"Strictly speaking, custom is that length of usage which has become law. It is a usage which has acquired the force of law."29 The words "custom" and "usage" are often used as convertible terms.30
"A custom or usage which binds the parties to a contract does so only upon the principle either that they have knowledge of its existence or that it is so general that they must be supposed to have contracted with reference to it."31 Where a usage is local, its existence must be clearly proved to have been known to the party sought to be charged thereby, at the time.32 Not only the existence of a usage, but whether knowledge of it exists in any particular case is a question of fact for the jury.33 Evidence of usage is received as is any other parol evidence, when a written contract is under consideration.34 Some cases hold that the custom may be proved without being pleaded.35
26 Citing 29 Am. & Eng. Enc. Law (2d Ed.), 423, et seq.
27 Brady v. American Mach. Co.. 80 App. Div. 269 (N. Y. 1903).
28 Hedenberg v. Seeberger. 140 111. App. 618 (1908).
29 Walls v. Bailey, 49 N. Y. 471 (1872).
30 Id., 472.
31 Harris v. Tumbridge, 83 N. Y. 92, 100 (1880).
Where there is an express contract as to the amount of compensation, and the contract is not vague or uncertain, it cannot be altered or affected by any proof of usage, and proof of custom in such a case is therefore inadmissible.36 In other words, where the contract covers the point involved, proof of custom as to such point is not proper.37
It has been said that where a person brings about a sale and attempts to recover commissions at the rate usually charged by brokers, he must show that he himself is a broker.38 In another case,39 it was said that "in an action for reasonable compensation by one employed to sell real estate, and who effects a sale, but who is not regularly engaged in that business, evidence of the customary charges of real estate agents for such services is relevant; but such customary charges are not conclusive in fixing the compensation of the person making such sale in such circumstances."40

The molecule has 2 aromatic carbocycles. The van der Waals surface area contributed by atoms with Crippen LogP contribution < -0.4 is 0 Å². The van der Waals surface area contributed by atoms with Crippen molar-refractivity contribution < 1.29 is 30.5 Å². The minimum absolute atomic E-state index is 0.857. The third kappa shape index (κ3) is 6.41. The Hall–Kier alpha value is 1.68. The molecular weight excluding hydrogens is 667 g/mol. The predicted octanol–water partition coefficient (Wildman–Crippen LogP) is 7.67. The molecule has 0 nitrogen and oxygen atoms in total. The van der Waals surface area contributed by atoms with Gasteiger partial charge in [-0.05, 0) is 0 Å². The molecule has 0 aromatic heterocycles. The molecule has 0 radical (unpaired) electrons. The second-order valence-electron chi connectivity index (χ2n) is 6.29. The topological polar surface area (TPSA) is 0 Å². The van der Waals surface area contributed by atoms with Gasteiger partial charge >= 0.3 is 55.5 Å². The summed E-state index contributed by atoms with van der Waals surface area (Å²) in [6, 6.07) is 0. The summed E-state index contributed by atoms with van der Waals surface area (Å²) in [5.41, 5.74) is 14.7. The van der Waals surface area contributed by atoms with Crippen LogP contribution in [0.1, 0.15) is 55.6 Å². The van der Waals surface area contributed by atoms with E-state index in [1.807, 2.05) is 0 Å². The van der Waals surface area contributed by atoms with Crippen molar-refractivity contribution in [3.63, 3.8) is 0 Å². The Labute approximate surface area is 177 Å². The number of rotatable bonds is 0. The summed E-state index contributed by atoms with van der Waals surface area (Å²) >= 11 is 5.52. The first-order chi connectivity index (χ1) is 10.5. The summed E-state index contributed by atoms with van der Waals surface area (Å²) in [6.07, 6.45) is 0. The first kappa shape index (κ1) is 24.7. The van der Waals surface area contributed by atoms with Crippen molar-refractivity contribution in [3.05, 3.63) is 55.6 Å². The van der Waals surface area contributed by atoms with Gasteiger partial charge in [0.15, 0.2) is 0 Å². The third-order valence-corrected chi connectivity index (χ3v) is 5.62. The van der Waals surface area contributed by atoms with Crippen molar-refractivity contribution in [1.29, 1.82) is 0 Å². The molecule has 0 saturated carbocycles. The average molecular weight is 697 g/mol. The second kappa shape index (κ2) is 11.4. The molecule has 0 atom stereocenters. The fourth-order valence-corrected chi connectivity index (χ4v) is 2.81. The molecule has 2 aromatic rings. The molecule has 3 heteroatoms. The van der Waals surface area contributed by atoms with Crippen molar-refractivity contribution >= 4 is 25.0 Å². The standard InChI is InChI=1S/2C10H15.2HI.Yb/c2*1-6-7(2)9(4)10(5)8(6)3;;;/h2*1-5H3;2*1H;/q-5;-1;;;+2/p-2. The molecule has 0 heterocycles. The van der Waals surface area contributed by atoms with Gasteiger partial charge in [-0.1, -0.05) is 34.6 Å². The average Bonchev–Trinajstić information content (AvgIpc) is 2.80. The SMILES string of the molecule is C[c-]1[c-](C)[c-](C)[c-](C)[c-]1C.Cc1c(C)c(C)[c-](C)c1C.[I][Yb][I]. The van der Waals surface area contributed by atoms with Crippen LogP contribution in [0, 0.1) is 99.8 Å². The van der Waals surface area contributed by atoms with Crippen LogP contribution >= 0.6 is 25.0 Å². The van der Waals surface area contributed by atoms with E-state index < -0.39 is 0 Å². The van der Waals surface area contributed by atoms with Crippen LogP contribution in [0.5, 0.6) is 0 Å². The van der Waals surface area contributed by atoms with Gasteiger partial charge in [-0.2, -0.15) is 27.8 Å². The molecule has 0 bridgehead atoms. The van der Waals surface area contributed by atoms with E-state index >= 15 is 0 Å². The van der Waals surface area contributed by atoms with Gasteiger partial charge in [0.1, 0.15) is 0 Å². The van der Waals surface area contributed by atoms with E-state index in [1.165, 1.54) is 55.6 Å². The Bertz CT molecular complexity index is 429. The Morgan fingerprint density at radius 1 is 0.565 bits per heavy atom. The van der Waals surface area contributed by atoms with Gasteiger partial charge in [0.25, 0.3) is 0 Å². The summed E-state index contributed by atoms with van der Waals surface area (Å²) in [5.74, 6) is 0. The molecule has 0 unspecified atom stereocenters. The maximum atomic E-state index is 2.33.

Again, in the same case 41 it was held that, "The right of one rendering services for another to have their value estimated under a quantum meruit upon a basis of commissions can only arise out of a general custom, so that, where such custom exists in reference to certain kinds of business, any one actually or presumptively having knowledge of it, and employing the persons engaged in such business to perform services in their line without special contract, will be presumed to have done so with reference to such custom; but this rule only obtains where the persons employed are regularly engaged in the business to be transacted.42 Plaintiff was not engaged in the real estate business, so it cannot be assumed that defendants ' promise to recompense her for the services she rendered was made with reference to, or upon the basis of, commissions usually charged by real estate brokers. In such circumstances she would only be entitled to recover what her services might reasonably be worth independent of the question of the usual commissions charged by brokers, although evidence of the customary commissions charged by real estate agents would be relevant to consider in fixing the value of her services."
32 Hlggins v. Moore, 34 N. Y. 425 (1866). 33Walls v. Bailey, 49 N. Y. 476 (1872). 34 Id., 470.
35 Sleidtmann v. Lay Co.. 234 111. 89 (1908). As to pleading custom, see Poland v. Hollander. 62 Misc. 523 (N. Y. 1909).
36 Main v. Eagle. 1 E. D. Smith 619 (N. Y. 1852) ; Goldstein v. D'Arcy, 201 Mass. 312 (1909).
37 Emery v. Atlanta Exch.. 88 Ga. 326. 330 (1891), (citing Glbney v. Cnrtis, 61 Md. 192; Corbett v. Underwood, 83 111. 324; Werner v. Footman, 54 Ga. 128).
38 Main v. Eagle. 1 E. D. Smith 619 (N. Y. 1852).
39 Fleming v. Wells, 101 Pac. 66 (Oolo. 1909).
40 Citing Kennerlv v. Sommervllle. 61 Mo. App. 75; Erben v. Lorillard, 41 N. Y. 567; 3 Sutherland on Damages (3rd Ed.), 451.
41Fleming v. Wells, 101 Pac. 66 (Colo. 1909).